I am NOT a photographer but here are some things I have learned in my own business as a home stager and from my own experience as a potential home buyer. This is for home owners, real estate agents, home stagers and anyone else who takes photos of houses for advertising purposes. First of all, I highly recommend you hire a professional photographer. You can always tell which houses are professionally photographed and these houses will usually get the most hits. If you choose to do your own photos because of financial or other reasons, here are a few tips to help you get it right.
Over 90% of buyers today will first view a home on the MLS or other advertising platform. And they will quickly eliminate any which don’t appeal to them based on the photos. I know, I’ve done it! Today, photos are actually the first impression buyers will get of most properties. That is why it is so important to always post good quality photos.
In this day of digital photograpy, there is no reason NOT to take lots of photos…it doesn’t cost any more and you’ll have more to choose from for the advertising. Even a good quality point and shoot will often produce excellent photos if certain guidelines are followed.
- Take a photo from each corner of the room if possible, plus a straight on photo of any obvious focal point such as a fireplace, a large picture window, etc.
- Turn on all the lights in the room especially lamps. Photos look so much better when lamps are turned on.
- Try to shoot without a flash in bathrooms and any other places there are mirrors or reflective surfaces. Do not post any photos with glare from those reflections.
- Do not stand in front of a mirror and take a picture. You will get a photo of you taking a photo which looks rather silly.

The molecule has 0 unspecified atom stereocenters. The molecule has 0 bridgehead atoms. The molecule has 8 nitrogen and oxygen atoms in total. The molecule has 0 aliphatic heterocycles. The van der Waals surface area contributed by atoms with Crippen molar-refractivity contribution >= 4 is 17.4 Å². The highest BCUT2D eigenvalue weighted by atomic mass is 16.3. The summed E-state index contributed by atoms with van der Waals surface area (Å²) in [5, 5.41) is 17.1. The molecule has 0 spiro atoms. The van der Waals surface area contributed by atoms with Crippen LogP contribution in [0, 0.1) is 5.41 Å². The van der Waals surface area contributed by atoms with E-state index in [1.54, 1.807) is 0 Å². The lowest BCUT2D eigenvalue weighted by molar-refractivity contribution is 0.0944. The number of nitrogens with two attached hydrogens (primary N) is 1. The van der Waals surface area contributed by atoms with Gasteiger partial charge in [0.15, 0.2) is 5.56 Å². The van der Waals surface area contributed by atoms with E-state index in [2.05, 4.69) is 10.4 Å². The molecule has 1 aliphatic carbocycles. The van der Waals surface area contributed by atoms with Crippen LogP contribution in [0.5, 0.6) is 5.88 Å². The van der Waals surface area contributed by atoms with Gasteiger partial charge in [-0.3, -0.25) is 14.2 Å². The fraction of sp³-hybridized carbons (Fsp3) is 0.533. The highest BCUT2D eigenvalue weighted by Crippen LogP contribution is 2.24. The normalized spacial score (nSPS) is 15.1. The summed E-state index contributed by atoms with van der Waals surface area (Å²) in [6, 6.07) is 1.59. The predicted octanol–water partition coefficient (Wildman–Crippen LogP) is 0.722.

- Use a camera with a wide angle lens. To my knowledge, 23-25mm are the widest you can get for the point and shoot cameras.
- For a DSLR camera, don’t use a lens that gives the room a fishbowl effect.
- Stay with simple edits such as brightness & contrast, sharpening the image. Don’t photoshop out any unsightly features unless it is something that will not be there when a buyer physically shows up to look at the property. And don’t make the grass a brighter green or the sky a bluer blue. Don’t photoshop furniture into a vacant home. It rarely looks good unless done by a professional.
- The composition of a photo is what makes or breaks a photo in my opinion. You can have beautiful quality photographs but what is the point if the presentation is poor or the subject matter is all wrong? What is the point in taking a beautiful photo if it only shows a cluttered room or a messy kitchen (presentation)? What is the point in taking great photos of a room full of taxidermy (subject matter)? Think about what YOU would like to see if you were buying the house.
- For home stagers, make sure your ‘before’ and ‘after’ shots are taken at the same angle. How can you truly compare otherwise?
- Always post more than one photo. If you don’t people often assume that there is something to hide, or the house doesn’t show very well.
- Don’t post blurry or grainy photos.
- Don’t post photos that serve no purpose, such as a photo of the ceiling/ceiling fan or of several doorways in a hallway. It’s not really conveying anything useful to the buyers.
HOMESTYLING BY CATHY